'Losing like that in Bath was a key moment for us'
The Big Interview: Jack McGrath
It's November 2015 and Leinster have just left the Rec with a losing bonus point in the Champions Cup. Two games in and only one point to show.
This isn't Leinster. This wasn't in the script. And the last wicked sub-plot sees the Bath scrum getting the better of the Leinster pack.
When you're down, the only way is up. And they were down. Rock bottom. Prop Jack McGrath reflects on the game and the days that followed.
"It was a tough slog," he recalls. "The game itself and then just everything that went with it, because I think we did a lot right that day - we only lost by three points remember - but it just didn't click for us as a pack and we came out second best, there's no doubt about it.
"But we had two options as to how we could react. . ."
Twelve months on and it would appear that they chose the right option. Under scrum coach John Fogarty the Leinster pack are now motoring.
"We learned a lot that day against Bath," explains McGrath. "We really had to look at ourselves pretty hard. We were critical and that's not easy. Nobody likes the truth at moments like that but you have to realise why it is the way it is.
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"We were laying it all out there so that we could get better so that we could make sure, as much as we could, that a day like that wouldn't happen again. It was a key moment for us as a group and we all took something from that process."
Without giving away the trade secrets, what did McGrath himself take away?
"You will have hard days in the scrum, but were we best placed to deal with what came at us? I don't think we were," he says.
"We had come off a World Cup and I think we thought we could just turn up and it would happen. It doesn't.
"A whole lot of work goes in during the week and making sure that the scrum, the lineout, everything is as good as it can be and being honest, we didn't do that.
"You have to give credit to Bath as well. They did a job on us, but for us we wanted a dominant scrum and there were so many things in the build-up that we could all say after, 'actually yeah that was a bit off' or 'yeah I didn't go about that the right way'.
"The whole experience definitely brought us together as well as a unit and we just put our minds to it that if a day like that was to happen again, the other scrum would have to work very hard for it. We wouldn't be found wanting from our side."
So how does that translate on match week now?
"We all show up ready to go. We try to train as we'll play; as a front row we are coming up against international props and hookers every day. We are constantly pushing each other," says the Ireland loosehead.
"Then look at the lads below that. Peter Dooley, Andrew Porter, Oisín Heffernan, Jeremy Loughman to name just a few. All really good players with Ireland U-20s experience and now with Guinness Pro12 experience and for Dooley with Champions Cup experience now as well. That's a really competitive place to be.
"If you don't turn up, you can be sure one of the other lads will."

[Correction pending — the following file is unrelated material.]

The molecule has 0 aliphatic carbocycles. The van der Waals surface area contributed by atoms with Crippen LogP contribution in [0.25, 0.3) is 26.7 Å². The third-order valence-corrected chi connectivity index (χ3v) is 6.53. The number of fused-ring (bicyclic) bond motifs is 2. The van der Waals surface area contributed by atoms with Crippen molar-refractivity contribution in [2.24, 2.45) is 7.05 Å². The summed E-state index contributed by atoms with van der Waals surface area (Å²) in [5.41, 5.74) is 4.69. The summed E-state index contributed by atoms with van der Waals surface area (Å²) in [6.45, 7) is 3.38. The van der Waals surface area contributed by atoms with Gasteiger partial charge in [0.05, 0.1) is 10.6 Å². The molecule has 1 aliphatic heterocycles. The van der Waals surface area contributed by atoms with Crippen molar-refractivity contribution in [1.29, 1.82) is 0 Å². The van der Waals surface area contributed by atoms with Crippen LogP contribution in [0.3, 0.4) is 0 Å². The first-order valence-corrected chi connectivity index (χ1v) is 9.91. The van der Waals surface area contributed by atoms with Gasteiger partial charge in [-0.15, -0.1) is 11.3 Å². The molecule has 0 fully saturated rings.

The hope is that the weekday sessions turn into a weekend performance and for 27-year-old McGrath, a dominant scrum is certainly what showed up to Franklin's Gardens last weekend.
But again, the lessons linger. December 2013.
"We went well (in Northampton last Friday) but were we happy with everything? No. We still feel we have things that could have gone better.
"And then Northampton will have a few lads back in the mix this weekend in Kieran Brookes, Calum Clark and Teimana Harrison.
"Their dynamic will change, the ref will change, the conditions. They'll want to front up and address some things that they will feel didn't go their way. And they managed to do just that in 2013 when they turned us over.
"So unfortunately you can't take that much from the game."
With 36 caps to his name, the St Mary's prop is a main stay of the Ireland squad now.
He's had a busy year in green, with wins over South Africa, New Zealand and Australia, but as he looks back on the past 12 months he is at a loss to pick out a highlight.
"I'm playing the game I love with the two teams that I grew up supporting as a kid. Like with Leinster last season for a young side relatively speaking, we reached a Pro12 final," he says.
"Obviously disappointing that we couldn't get over the line against Connacht but that was a massive moment too. Learnings. Then with Ireland and South Africa, the All Blacks in Chicago and Australia too.
"Look, it's just a pleasure to be playing rugby at a club I love and with lads I've grown up with.
"I won't look too far ahead into next year or the run-in to this season. You have to live in the here and now, and playing in front of a massive home crowd in the Aviva against Northampton is enough for me."
That home factor is something that has been mentioned quite a bit lately but McGrath sees the opportunity to run out at the Aviva as being as much about thanking the away support as performing for those in the stands.
"Last week in Northampton was something else. I'm not sure if it came across on the TV, but Molly Malone was belting out across the stadium at one stage. You try to stay in the moment but things like that do grab your attention briefly.
"That energy that they give us every day but especially in a place like that is brilliant. We are always so thankful for their efforts because it does make a massive difference.
"How much they care for this team and for us is quite humbling and we would never take it for granted. Instead we will use it to motivate us and to hopefully put on a performance for them.
"So yeah, Saturday evening we'll go back to square one again and build and look to put what we learned from last week into practice.
Hopefully that will be enough to get us over the line."
Every day a school day. Not everyone gets to learn in front of 40,000, though.